- Author Louise Doughty told the story of an ex-boyfriend who became abusive and controlling in The Times.
- She said he started out charming but then became possessive.
- “Charm Syndrome Man can be your work colleague or friend,” she wrote. “He can be a builder, teacher or judge. What such men have in common is that, while being a model man to the outside world, they are making the lives of their partners a misery.”
- Cherlyn Chong, a breakup recovery and dating coach for successful women, told INSIDER that excessive charm in a man is something many of her clients fall for, and it’s a red flag because the victim is more likely to excuse future abusive behavior as “irregular.”
- “I think that is exactly what makes him so dangerous,” she said. “The ability to blindside and disarm.”
- Visit INSIDER’s homepage for more stories.
Author Louise Doughty wrote in The Times that her ex-boyfriend, given the pseudonym Richard, was incredibly chivalrous when they first met. So much so, that once he waited for her on her doorstep all night until she woke up, just so he could cook her a full English breakfast.
But over time, he started getting annoyed if she was a few minutes late to meet him, and would deliberately hijack her plans with friends so she’d have to spend time with him instead. In short, Doughty was experiencing coercive control, but she didn’t suspect Richard’s behavior was problematic because he had always seemed so kind and considerate.
Doughty told the story how the “charming man” she initially met turned abusive. She also explained how many women fall into this trap (the vast majority of domestic abusers are men, but not all), and how charisma and generosity can morph into possessiveness and violence.
“Charm Syndrome Man can be your work colleague or friend,” she wrote. “He can be a builder, teacher or judge. What such men have in common is that, while being a model man to the outside world, they are making the lives of their partners a misery.”
But it can be hard to recognize abusers because they often don’t look like the stereotype — “a tattooed thug who goes to the pub, comes home and ‘batters’ his wife,” Doughty said.
This means “their behavior can go under the radar for years,” she said.
Cherlyn Chong, a breakup recovery and dating coach for successful women, told INSIDER that excessive charm in a man is something many of her clients experience and fall for, “no matter how accomplished, strong or smart they are.”
“It’s hard not to be enthralled by a man who knows just what to say,” she said.
It’s a red flag because it’s the initial step in grooming their victim, where they try and solidify the idea they are trustworthy, kind, and think the world of their partner.
“Manipulators use grooming to keep their victims invested long enough to get what they want out of them without question,” Chong said. “Because the sudden abuse is so incongruent with a manipulator’s ‘regular’ behavior, a woman would normally excuse it, saying that he’s had a bad day, or that he’s had a bad childhood so he’s allowed to get angry.”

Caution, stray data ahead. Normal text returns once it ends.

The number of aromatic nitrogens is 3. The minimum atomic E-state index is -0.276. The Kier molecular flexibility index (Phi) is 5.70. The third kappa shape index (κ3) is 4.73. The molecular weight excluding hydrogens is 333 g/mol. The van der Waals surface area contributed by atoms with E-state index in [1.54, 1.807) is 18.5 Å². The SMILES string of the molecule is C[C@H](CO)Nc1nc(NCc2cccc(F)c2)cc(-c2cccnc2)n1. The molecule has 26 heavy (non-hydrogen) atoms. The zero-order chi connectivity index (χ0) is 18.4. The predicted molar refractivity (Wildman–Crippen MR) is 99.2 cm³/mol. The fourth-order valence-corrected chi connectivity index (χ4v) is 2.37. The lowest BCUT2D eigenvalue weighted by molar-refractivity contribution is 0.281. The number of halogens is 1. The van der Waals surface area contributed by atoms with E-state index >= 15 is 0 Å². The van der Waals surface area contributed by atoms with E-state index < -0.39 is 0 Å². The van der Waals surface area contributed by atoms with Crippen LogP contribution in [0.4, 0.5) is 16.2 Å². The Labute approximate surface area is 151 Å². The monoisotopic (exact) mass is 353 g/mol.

This is one of the reasons toxic and abusive relationships are so difficult to leave. Victims are made to feel like they can’t trust their own thoughts because abusers constantly make them question their feelings.
Also, the trouble doesn’t all come at once. It’s more like an IV drip of poison entering your veins over a long period of time, according to trauma therapist Shannon Thomas.
“Before she realizes that something is very, very wrong, it can be too late to get out of the relationship,” said Chong, “because by then she’s not only too deeply invested, she’s been trauma-bonded and ‘trained’ by the manipulator to stay.”
Doughty said it’s important for women to understand that being protective is often thinly veiled possessive behavior.
“It is pride on his part, outrage that any other man should touch his possession,” she said. “It’s all about him.”
She was also fortunate her abuser turned out to be lazy. When she moved away for a job, Richard didn’t pursue her.
Others aren’t so lucky, and stay in abusive relationships for years, thinking it’s what they deserve. And if they do find the courage, the hard work doesn’t stop there — it can take seven attempts to leave an abusive relationship, and there are as many as 17 steps you should be aware of.
Chong said she hears a lot of women say, “I thought he was different” when they look back and realize what really happened to them.
“I think that is exactly what makes him so dangerous,” she said. “The ability to blindside and disarm.”
Doughty mused at the end of the article whether Richard has looked back on his behavior and changed.
“Somehow, I doubt it,” she said.